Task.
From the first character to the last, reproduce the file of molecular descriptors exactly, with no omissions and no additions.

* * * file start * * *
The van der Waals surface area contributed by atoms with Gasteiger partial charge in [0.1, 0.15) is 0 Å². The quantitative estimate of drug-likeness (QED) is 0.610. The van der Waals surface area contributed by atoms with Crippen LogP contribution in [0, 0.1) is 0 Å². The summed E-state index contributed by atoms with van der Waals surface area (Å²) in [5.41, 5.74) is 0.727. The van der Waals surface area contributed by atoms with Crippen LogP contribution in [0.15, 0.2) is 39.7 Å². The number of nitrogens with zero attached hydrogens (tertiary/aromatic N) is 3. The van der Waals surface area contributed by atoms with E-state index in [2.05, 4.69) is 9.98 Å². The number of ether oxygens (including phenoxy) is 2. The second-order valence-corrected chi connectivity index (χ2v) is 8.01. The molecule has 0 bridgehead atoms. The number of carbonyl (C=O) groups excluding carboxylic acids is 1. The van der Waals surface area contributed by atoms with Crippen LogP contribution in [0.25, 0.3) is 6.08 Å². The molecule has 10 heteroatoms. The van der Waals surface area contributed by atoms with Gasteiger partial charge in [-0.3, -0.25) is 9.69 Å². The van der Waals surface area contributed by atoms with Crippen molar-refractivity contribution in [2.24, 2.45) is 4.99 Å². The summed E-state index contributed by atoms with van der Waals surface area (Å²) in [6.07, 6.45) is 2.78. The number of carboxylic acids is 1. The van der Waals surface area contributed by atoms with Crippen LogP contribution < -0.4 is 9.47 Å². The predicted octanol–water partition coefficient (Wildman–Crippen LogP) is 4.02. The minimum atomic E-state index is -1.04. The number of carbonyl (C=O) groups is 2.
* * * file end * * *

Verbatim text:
The van der Waals surface area contributed by atoms with Gasteiger partial charge in [0.1, 0.15) is 0 Å². The quantitative estimate of drug-likeness (QED) is 0.610. The van der Waals surface area contributed by atoms with Crippen LogP contribution in [0, 0.1) is 0 Å². The summed E-state index contributed by atoms with van der Waals surface area (Å²) in [5.41, 5.74) is 0.727. The van der Waals surface area contributed by atoms with Crippen LogP contribution in [0.15, 0.2) is 39.7 Å². The number of nitrogens with zero attached hydrogens (tertiary/aromatic N) is 3. The van der Waals surface area contributed by atoms with E-state index in [2.05, 4.69) is 9.98 Å². The number of ether oxygens (including phenoxy) is 2. The second-order valence-corrected chi connectivity index (χ2v) is 8.01. The molecule has 0 bridgehead atoms. The number of carbonyl (C=O) groups excluding carboxylic acids is 1. The van der Waals surface area contributed by atoms with Crippen LogP contribution in [0.25, 0.3) is 6.08 Å². The molecule has 10 heteroatoms. The van der Waals surface area contributed by atoms with Gasteiger partial charge in [-0.3, -0.25) is 9.69 Å². The van der Waals surface area contributed by atoms with Crippen molar-refractivity contribution in [2.24, 2.45) is 4.99 Å². The summed E-state index contributed by atoms with van der Waals surface area (Å²) in [6.07, 6.45) is 2.78. The number of carboxylic acids is 1. The van der Waals surface area contributed by atoms with Crippen LogP contribution < -0.4 is 9.47 Å². The predicted octanol–water partition coefficient (Wildman–Crippen LogP) is 4.02. The minimum atomic E-state index is -1.04. The number of carbonyl (C=O) groups is 2.